Archive for November, 2011

Is Cyber Monday the new Black Friday?

From a recent RetailWire discussion…The apparently strong results on Cyber Monday show three trends at work:

1. Consumer spending is in a genuine recovery mode. The numbers have been modestly stronger than the “sentiment” all year, but the past five days show evidence of stronger demand.

2. E-commerce and multichannel retailers are getting a lot smarter about pitching online “doorbusters” and connecting with shoppers multiple times during the day.

3. It’s harder for employers to control online shopping at the workplace when a huge number of employees have handheld computers (aka smartphones) within reach.

The best news for retailers is that the holiday shopping season appears to have a tailwind. We will encounter the usual post-Thanksgiving lull, but many stores will report healthy comp sales later this week.

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Black Friday 20/20 hindsight, part 1

My initial response (on RetailWire) to post-Thanksgiving business follows…and (as I’ve been saying all year) consumer spending is fairly healthy given the overall state of the economy. It’s unclear until we see what the entire month of November looks like whether the past weekend was a trend or an anomaly:

Until stores report comp sales this Thursday, we have an incomplete picture of winners and losers. However, it’s clear from the early evidence that consumers spent robustly over the weekend. Whether driven by early hours, doorbusters, “Small Business Saturday” or other marketing angles, customers were motivated to spend. (And slower traffic over the weekend vs. Friday should not come as a surprise to NPD or anyone else.) This is consistent with the narrative throughout 2011…consumer sentiment is persistently negative but actual spending behavior is less cautious.

 

New sheriffs in town at JCPenney

One of the most intriguing retail stories in the years ahead will be the evolution of JCPenney. Ron Johnson (from Apple) has assembled an impressive team but they have their hands full trying to “reinvent” the company. Here’s a recent analysis I wrote for RetailWire:

Ron Johnson and the team that he is hiring have impressive backgrounds, but turning around JCPenney won’t be easy. It’s one thing to start with a blank slate (The Apple Store) and a narrow assortment of most-wanted merchandise. It’s another thing entirely to turn around a company with an entrenched way of doing business in a very competitive space. Rather than promising to reinvent the department store experience, Mr. Johnson and his team will be smart to focus on one key improvement at a time…in particular, the overassortment of lackluster private brands putting JCP at a competitive disadvantage vs. Macy’s and Kohl’s.

 

Customer Service: The art of exceeding expectations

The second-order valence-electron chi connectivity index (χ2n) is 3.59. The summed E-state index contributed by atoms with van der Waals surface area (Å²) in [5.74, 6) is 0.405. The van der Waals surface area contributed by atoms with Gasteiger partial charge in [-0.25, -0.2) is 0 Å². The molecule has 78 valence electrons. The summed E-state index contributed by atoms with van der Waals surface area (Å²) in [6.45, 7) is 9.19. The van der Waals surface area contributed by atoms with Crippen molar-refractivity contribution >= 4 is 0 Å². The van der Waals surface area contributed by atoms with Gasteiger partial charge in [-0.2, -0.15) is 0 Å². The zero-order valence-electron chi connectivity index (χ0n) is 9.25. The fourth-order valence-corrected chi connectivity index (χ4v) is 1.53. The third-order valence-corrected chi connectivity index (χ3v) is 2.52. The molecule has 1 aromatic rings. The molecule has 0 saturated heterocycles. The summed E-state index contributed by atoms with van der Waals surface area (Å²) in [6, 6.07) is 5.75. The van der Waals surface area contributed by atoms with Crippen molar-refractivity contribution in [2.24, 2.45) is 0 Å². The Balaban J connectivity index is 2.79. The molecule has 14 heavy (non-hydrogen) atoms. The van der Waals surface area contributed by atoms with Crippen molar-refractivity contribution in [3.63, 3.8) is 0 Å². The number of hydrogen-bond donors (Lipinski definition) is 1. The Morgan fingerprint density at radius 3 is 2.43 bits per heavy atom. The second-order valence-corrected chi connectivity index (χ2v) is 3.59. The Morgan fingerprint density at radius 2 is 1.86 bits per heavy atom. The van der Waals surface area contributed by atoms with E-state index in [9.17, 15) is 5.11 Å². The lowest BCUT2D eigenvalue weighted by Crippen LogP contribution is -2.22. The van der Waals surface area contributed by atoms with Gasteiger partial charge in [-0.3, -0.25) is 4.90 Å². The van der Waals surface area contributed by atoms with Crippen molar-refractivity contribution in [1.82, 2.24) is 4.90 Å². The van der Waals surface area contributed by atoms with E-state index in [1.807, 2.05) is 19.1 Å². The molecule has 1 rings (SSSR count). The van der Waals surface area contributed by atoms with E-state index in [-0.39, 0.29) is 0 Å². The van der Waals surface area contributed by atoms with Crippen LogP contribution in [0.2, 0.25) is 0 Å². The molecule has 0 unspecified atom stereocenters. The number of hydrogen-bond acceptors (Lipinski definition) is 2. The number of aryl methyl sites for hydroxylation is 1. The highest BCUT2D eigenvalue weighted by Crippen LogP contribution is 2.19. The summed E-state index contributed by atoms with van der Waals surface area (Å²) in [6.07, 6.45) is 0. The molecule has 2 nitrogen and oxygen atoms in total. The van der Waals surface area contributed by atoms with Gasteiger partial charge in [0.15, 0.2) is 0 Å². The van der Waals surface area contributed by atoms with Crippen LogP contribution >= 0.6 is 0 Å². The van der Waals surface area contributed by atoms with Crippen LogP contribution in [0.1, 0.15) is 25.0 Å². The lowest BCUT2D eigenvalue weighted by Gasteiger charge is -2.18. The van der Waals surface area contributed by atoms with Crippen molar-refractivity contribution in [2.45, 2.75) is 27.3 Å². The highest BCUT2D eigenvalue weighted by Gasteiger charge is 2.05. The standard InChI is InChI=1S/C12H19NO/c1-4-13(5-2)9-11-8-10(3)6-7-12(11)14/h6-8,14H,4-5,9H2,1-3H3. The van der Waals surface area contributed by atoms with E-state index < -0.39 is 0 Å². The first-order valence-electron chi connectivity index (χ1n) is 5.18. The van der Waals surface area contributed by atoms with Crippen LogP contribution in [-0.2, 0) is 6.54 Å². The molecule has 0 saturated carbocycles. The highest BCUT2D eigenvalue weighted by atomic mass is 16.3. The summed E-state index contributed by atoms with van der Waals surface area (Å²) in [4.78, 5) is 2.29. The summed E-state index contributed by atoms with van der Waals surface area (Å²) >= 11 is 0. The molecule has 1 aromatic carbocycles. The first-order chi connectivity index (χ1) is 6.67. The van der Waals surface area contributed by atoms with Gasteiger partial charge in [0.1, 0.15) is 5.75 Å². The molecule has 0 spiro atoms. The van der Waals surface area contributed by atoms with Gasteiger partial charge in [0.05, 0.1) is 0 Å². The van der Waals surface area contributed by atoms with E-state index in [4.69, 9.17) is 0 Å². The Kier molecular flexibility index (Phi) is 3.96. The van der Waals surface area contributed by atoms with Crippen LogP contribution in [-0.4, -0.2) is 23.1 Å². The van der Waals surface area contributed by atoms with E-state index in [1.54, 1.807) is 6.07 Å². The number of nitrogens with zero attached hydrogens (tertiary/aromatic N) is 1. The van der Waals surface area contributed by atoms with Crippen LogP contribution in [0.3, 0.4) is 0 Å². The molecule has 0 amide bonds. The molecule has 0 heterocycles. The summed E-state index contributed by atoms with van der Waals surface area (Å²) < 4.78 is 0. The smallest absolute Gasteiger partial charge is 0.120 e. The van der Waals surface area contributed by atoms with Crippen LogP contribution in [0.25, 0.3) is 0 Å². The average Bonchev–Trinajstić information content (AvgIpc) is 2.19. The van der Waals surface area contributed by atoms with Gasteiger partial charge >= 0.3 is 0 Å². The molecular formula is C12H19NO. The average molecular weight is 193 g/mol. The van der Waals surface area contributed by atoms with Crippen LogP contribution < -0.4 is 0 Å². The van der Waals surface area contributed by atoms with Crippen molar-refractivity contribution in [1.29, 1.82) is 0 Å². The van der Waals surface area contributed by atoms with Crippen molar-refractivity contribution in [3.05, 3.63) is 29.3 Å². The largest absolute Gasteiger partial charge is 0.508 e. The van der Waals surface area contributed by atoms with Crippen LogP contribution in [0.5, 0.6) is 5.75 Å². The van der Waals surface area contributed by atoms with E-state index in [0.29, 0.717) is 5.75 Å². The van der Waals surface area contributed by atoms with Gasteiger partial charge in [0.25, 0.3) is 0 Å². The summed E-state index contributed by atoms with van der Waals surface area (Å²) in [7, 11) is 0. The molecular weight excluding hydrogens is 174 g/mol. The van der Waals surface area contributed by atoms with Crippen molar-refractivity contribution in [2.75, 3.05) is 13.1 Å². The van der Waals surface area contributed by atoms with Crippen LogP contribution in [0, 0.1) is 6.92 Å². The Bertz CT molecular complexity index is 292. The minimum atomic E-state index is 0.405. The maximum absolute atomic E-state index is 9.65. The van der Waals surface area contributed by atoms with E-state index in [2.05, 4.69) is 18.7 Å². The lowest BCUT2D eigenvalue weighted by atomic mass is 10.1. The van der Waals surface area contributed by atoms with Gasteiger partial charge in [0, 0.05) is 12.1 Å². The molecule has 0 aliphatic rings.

Many of the retailers listed on a recent “honor roll” of great customer service are not traditional department stores or even bricks-and-mortar operators. What they have in common — from my recent RetailWire comment — is an ability to exceed expectations. Driving loyalty through great service (however it’s defined for your type of store) can help move customers from satisfied to committed:

The list of winners proves that you don’t need to be a “high-touch” bricks-and-mortar retailer like Nordstrom to get high marks. But you do need to exceed expectations for the type of store or website that you are operating. Easy return policies and good execution are important as “silent salespeople,” in the absence of a live sales associate.

 

A robot made my ice cream

As a RetailWire panelist, it’s fun to comment occasionally on something totally out of my “wheelhouse” of general merchandising. Case in point is the following comment about the new Robofusion robotic ice cream vending machine:

I saw a Robofusion machine (or something like it) at Logan airport in Boston. It was getting plenty of use and an acquaintance who tried the product was happy with it. This plays nicely into the growing consumer preference for customization, and one can envision plenty of retailers (think C-stores) who can use it.

Can Starbucks juice up the beverage business?

From a recent RetailWire discussion about Starbucks and its more aggressive move into juice. My brief comment follows:

Starbucks was instrumental in turning a commodity product (coffee) into an “experiential” beverage. In the process, Starbucks has been able to command premium prices for its offerings. The same concept should work equally well in other areas of the beverage business, especially if Starbucks can “brand” its juice concepts with a wellness message.

More early color on Black Friday

In hindsight (after Black Friday weekend), the tactics used by most retailers last weekend drove results…if NPD and NRF numbers are to be believed. (We’ll learn more on December 1st when stores report November sales.) In the RetailWire comment below, I express some skepticism:

As I mentioned recently when panelists discussed Macy’s and Target’s midnight openings, I can see most big retailers opening on Thanksgiving Day within five years. But there is a degree of “mutually assured destruction” in the early-opening arms race. The CEO of Best Buy recently commented that he was planning to open at midnight on Black Friday — begrudgingly, and in response to the competition — but was deeply concerned about the effect on store managers’ and associates’ morale.

And the “doorbusters” that have traditionally driven early Black Friday business lose all sense of urgency if they are available all day Thursday in stores and online. We’ll have to see what sort of color is provided along with November comp-sales reports to see whether this tactic works or not.


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